In fact, the entire film sounds great, thanks to a swinging soundtrack composed by Stephen Ulrich to evoke big band music of the 1930s and 1940s (particularly Artie Shaw, but you will also hear echoes of “The Mooche” in there), as well as the solo guitar work of Eddie Lang. Although it has the fullness of more modern recording technology (and takes occasional liberties with instrumentation), there is something wonderfully appropriate about Ulrich “forging” a vintage swing era sound.

At times, A&C raises questions about the nature of art and creativity, but Cullman, Grausman, and Becker never belabor the point, squarely maintaining their focus on the personalities involved. It will be fascinating to see how the film is received as it screens across the country, near museums that were taken in by Landis (many of whom remained in denial, even when confronted with Leininger’s evidence). Highly recommended for general audiences, Art and Craft screens tomorrow (4/19), Wednesday (4/23), and next Saturday (4/26) as part of this year’s Tribeca Film Festival.

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Tribeca ’14: Super Duper Alice Cooper

It was a band that became an individual persona. Subsequently, that persona nearly overwhelmed the person who adopted it. Vincent Furnier was a preacher’s son, but as Alice Cooper, he toured with Vincent Price, appeared on The Muppet Show, and had his own Marvel comic book. Yet, Cooper’s rock & roll lifestyle nearly killed the flesh and blood Furnier. Furnier/Cooper and those who knew him take stock of his long, strange trip in Reginald Harkema, Scot McFadyen, & Sam Dunn’s Super Duper Alice Cooper (trailer here), which screens during the 2014 Tribeca Film Festival.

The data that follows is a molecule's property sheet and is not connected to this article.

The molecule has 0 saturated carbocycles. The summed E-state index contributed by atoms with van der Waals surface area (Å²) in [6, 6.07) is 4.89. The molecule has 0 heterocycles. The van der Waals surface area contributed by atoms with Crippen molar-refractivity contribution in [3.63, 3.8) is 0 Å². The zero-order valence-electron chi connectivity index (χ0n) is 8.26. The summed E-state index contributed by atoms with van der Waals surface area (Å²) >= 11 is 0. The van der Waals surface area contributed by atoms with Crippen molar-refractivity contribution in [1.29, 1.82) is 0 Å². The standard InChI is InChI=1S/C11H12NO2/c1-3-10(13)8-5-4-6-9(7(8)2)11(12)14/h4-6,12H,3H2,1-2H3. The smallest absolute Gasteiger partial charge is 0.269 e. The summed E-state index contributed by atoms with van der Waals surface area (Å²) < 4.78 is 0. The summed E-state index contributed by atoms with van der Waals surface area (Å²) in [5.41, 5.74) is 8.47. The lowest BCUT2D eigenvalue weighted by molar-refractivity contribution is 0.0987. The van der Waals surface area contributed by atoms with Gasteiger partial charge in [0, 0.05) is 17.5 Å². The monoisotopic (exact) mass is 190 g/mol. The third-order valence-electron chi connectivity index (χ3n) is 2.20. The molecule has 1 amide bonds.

Dubbed a “Doc Opera,” Super Duper eschews staid talking head shots, in favor of disembodied voice-overs, archival footage, idiosyncratic animation, and of course a steady stream of music. The film immediately introduces its Jekyll and Hyde theme with mood setting clips from vintage horror films. However, Furnier/Cooper’s own words will drive the point home. Furnier had come to Los Angeles with his high school garage band to find their fame and fortune. They were not overnight successes. However, a late night Ouija board session inspired the band to rename themselves Alice Cooper in honor of Furnier’s past incarnation as a Salem witch. This being the 1960s, the unconventional name stuck.